Making thousands of shelf-stable meals to feed Alaska backcountry adventurers each summer requires a lot of patience — and at least 30 gallons of homemade dehydrated chicken.
"We hope it'll last the season," said Adventure Appetites operations manager Bryan Caenepeel, who spent most of the winter air-drying 200 pounds of chicken and an additional 150 pounds of beef. "It's a labor of love."
It also happens to be a growing industry in Anchorage. At least three local businesses are making food designed to be eaten in the backcountry, as full meals or snacks. Each business fills a different niche.
Adventure Appetites, with its gourmet-inspired, trail-ready meal kits, wants to help people get a full cooking experience even when they're traveling. Heather Kelly, owner of Heather's Choice, offers dehydrated meals with nutrition in mind — specifically catering to those with allergy restrictions or who adhere to a Paleo diet. Kat's Epic Trail Bites are a cookie inspired by energy bars.
All three businesses have come on the scene in recent years, and all say that with mostly word-of-mouth advertising, business is booming.
"We more than quadrupled sales last month," Kelly said in an interview this week. "It's pretty incredible."
Kelly recently purchased a second dehydrator after a Kickstarter project more than met its goal late last year.
Kat Hubble moved Kat's Epic Trail Bites into a larger commercial kitchen and is now baking more than 400 packages of oat-based cookies twice a week. Since December, demand has doubled.
Hubble, 32, launched the business in August 2013. A former social worker, she started making a version of the cookies in 2007 as a way to deal with undiagnosed hypoglycemia that required her to eat small meals every two hours. Her mom suggested that a dense breakfast cookie might be a good snack option, and Hubble adapted the recipe from there.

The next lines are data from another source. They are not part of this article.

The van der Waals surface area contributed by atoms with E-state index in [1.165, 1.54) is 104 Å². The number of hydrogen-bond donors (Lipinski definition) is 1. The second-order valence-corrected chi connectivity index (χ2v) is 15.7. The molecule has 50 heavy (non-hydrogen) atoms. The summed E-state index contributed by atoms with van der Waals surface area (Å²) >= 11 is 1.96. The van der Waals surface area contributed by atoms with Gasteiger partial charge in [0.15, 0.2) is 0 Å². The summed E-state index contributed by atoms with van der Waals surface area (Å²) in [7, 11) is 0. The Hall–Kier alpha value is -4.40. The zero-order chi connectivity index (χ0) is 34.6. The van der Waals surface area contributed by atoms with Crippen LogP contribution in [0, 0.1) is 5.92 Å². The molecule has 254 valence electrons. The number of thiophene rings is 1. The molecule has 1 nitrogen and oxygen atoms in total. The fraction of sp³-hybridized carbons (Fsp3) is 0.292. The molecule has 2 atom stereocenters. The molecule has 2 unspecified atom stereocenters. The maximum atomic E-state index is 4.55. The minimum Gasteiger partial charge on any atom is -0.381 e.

An avid coffee shop visitor, Hubble began sharing the cookies with local baristas, who eventually encouraged her to go into business.
While the trail bites are mostly for sale in coffee shops and appear similar to cookies, Hubble said they're nutritionally closer to energy bars. The base of each bite includes gluten-free oats, fruit puree, whey protein and coconut oil. Hubble has developed 40 flavors, including carrot cake, banana split, chocolate chip cookie dough and toasted coconut.
"People say it's like a light version of a Clif Bar," she said.
Kelly said her dehydrated meals also get compliments for being lighter than traditional freeze-dried fare. She makes the meals with dehydrated food instead of freeze-dried products; the dehydrated food, she said, packs down smaller and retains more of its nutritional content.
She's able to source locally on occasion, for example using local smoked fish for a smoked sockeye salmon chowder.
Kelly, 28, acknowledges that at $15 per entree, her product comes at a price that's double what people would pay for mass-produced freeze-dried meals. But she thinks the benefits are worth the costs for ingredients like dark chocolate chili with bison and an Ethiopian doro wat with shredded quail.
"Folks are pretty excited to have a local food brand," she said.
Local has played into the Adventure Appetites model but it was a 2013 Backpacker Magazine editor's choice award for their reindeer scramble that gained them national attention, according to owner Dan Oberlatz.
For years, he'd been making food to take on backcountry trips for his guiding business, Alaska Alpine Adventures, serving more than 4,000 meals each season. So when he moved into new, larger space in South Anchorage in 2010 that "quadrupled" his previous rent, he decided to add prepackaged meals to the overall business.
"We were already providing all these meals," he said. "Might as well see if we can sell them."
Last year, they sold 3,500 meals on top of providing food on all their guided trips. Growth has been up so much that they've hardly done any advertising, he said: Until this week, a Facebook page for the company hadn't been updated since 2014.
Most of the meals — which include breakfast and dinner options — retail between $8 and $19, depending on the size of the serving. Recipes include chicken chipotle enchiladas and Alaska reindeer rotini.
The meal kits are slightly different from a typical freeze-dried meal. Instead of just requiring the user to add boiling water, the meals are mostly one-pot concoctions that include pre-measured ingredients requiring some cooking.
More complex meals can take about 30 minutes to prepare, but Oberlatz said that's partially intentional. The meals are geared toward people who want to have the social experience of hanging out and cooking in the wilderness.
"On a sunny day you can feed people whatever," he said. "But when times are tough, meals make a difference."